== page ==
Best things to do in Atlanta
What is it? Conjure the spirit of the visionary civil rights leader on a stroll along Auburn Avenue for a few well-spent hours.
Why go? Take a ranger-led tour through Dr. King’s birth home, featuring restored rooms and original furnishings from his childhood, then pay your respects at his nearby crypt on the grounds of the Martin Luther King Center for Nonviolent Social Change. Here, you can explore exhibits dedicated not only to Dr. King, but also his wife (and accomplished opera singer) Coretta Scott King and fellow social reformer Mahatma Gandhi. Since Dr. King inspired minds, hearts and socio-political change, it's no wonder that visitors here find the entire site infinitely moving.
What is it? The city’s turn-of-the-century movie palace is now home to Broadway tour stops, top-billed bands and comedy headliners. With an enormous 4,665 seat capacity, the ballrooms are also known to host corporate events and pretty spectacular sweet 16's.
Why go? The Fox Theatre is the place in the ATL to catch everything from the B-52s to Chelsea Handler to a summer movie series sponsored by Atlanta’s most famous local brand. Between events, you can book behind-the-scenes tours of the palatial, Egyptian-style venue, including the largest working Moller theater organ in the world, “Mighty Mo,” built in 1929.
What is it? Atlanta’s answer to Central Park, Piedmont Park is a haven for joggers, bocce players and picnic lovers. With flourishing greenery, rippling waters and bustling wildlife, it's a world away from the concrete metropolis of the city.
Why go? This natural oasis is also a setting for frequent art fests throughout the year, including the Dogwood Festival, a spring celebration of flowers and fine art; Memorial Day weekend’s Atlanta Jazz Festival; outdoor performances by the Atlanta Symphony Orchestra in summer; and farmers’ markets most months of the year.
What is it? Immerse yourself in some of Atlanta’s most storied stretches on a guided ride with Civil Bikes, one part bike tour, one part history lesson.
Why go? Cruise through the historic Sweet Auburn District, the site of the Ebenezer Baptist Church, where Martin Luther King, Jr., and his father preached for decades, and pedal back in time to sites related to the landmark human rights campaign to free African-American widow Rosa Lee Ingram, who was accused of the death of a white sharecropper in 1947.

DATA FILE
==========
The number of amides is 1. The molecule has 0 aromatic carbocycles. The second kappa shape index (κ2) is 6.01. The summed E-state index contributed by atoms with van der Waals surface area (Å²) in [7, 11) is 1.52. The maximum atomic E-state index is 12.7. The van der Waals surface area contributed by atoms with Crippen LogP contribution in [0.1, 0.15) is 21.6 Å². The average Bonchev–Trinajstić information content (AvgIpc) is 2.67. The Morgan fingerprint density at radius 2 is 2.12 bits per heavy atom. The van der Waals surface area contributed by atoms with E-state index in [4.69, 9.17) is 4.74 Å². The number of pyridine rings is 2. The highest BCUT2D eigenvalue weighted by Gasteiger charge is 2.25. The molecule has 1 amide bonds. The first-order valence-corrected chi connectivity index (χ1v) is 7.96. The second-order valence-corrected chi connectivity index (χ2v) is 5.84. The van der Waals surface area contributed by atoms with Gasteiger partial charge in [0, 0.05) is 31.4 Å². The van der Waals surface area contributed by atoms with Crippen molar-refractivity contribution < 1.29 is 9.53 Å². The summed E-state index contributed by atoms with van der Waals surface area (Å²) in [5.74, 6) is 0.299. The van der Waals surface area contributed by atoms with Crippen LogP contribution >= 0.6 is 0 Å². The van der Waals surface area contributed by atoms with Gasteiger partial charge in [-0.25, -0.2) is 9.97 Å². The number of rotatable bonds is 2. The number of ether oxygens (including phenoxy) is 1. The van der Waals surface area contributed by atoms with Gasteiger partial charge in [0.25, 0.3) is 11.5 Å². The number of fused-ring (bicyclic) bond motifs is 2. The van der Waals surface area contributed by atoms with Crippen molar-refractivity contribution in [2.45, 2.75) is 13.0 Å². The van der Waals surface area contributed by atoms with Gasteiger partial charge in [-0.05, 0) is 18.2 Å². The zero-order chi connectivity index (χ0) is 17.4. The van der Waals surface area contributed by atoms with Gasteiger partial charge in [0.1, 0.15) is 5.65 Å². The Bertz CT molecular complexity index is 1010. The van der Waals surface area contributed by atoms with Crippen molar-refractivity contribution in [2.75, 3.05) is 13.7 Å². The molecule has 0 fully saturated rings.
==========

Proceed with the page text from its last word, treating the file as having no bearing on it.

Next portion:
What is it? A foodie joint that hosts some of the city’s best live blues nights - oh and they barbecue downright irresistible grub, too.
Why go? If you like blues, mini pecan pies and sauce so deliciously sweet and tangy you mourn the moment your ribs or chicken are gone, brave the epic (but mercifully fast-moving) line at Fat Matt’s Rib Shack. A half-bird—accompanied with two slices of plain white bread or sides like collard greens and slaw—rings in at just $7.50 a plate. Feeling hungry yet?
What is it? Between the stunning atrium featuring a suspended life-scale brontosaurus skeleton and swank after-hours events, Fernbank isn’t just a school-trip destination.
Why go? Walk through swampland and foothill dioramas populated with prehistoric, Mesozoic and modern day flora and fauna in the crowd-pleasing exhibit “A Walk Through Time in Georgia,” and gaze at the jaw-dropping Star Gallery, with a curved ceiling that twinkles with 542 perfectly scaled stars.
What is it? World-renowned and captivating, the High Museum of Art houses a cross-era, international scope of work. Living up to all you've heard: this white concrete, glass and steel art behemoth is striking inside and out.
Why go? Originally designed by starchitect Richard Meier, and featuring a 2005 expansion by Renzo Piano, the High Museum of Art's collection spans everything from African art to modern and contemporary work by Ellsworth Kelly and Spencer Finch. The museum is particularly strong on American photography, with the largest stash of civil rights–movement images in the nation.
What is it? Indie Craft Experience events have the vibe of your favorite Etsy page, only better.
Why go? Christy Peterson and Shannon Mulkey have spent a decade curating and cultivating the Atlanta craft scene. The duo’s themed Atlanta crafting “retreats,” seasonal pop-up events and shopping markets, bring together makers, re-makers, collectors and those that delight in swapping DIY wares and sharing the stories and techniques behind them.
What is it? Pretty flowers are just the beginning at this 30-acre botanical center bordering the northeast side of the city’s largest public park.
Why go? Traipse through oak, hickory and poplar treetops on the Canopy Walk footbridge suspended 40 feet above the blooming hydrangeas, perennials and bulbs below. Afraid of heights? Go Zen in an authentic Japanese garden dating back to the 1960s, featuring a 300-year-old lantern, gurgling waterfall and seasonal rotation of irises, azaleas and maples.
What is it? A handful of the city’s most buzzed-about food makers and restaurateurs have put down roots in a former cast-iron stove factory.
Why go? The network of tempting stalls sells everything from morning smoothies at Nature’s Garden Express to bacon cheeseburgers at Fred's Meat and Bread. Whether you’re in the market for a Jeni’s Ice Cream cone, a craft brew at Hop City Store and Bar or handmade bath goods from Mama, you won’t leave hungry or empty-handed.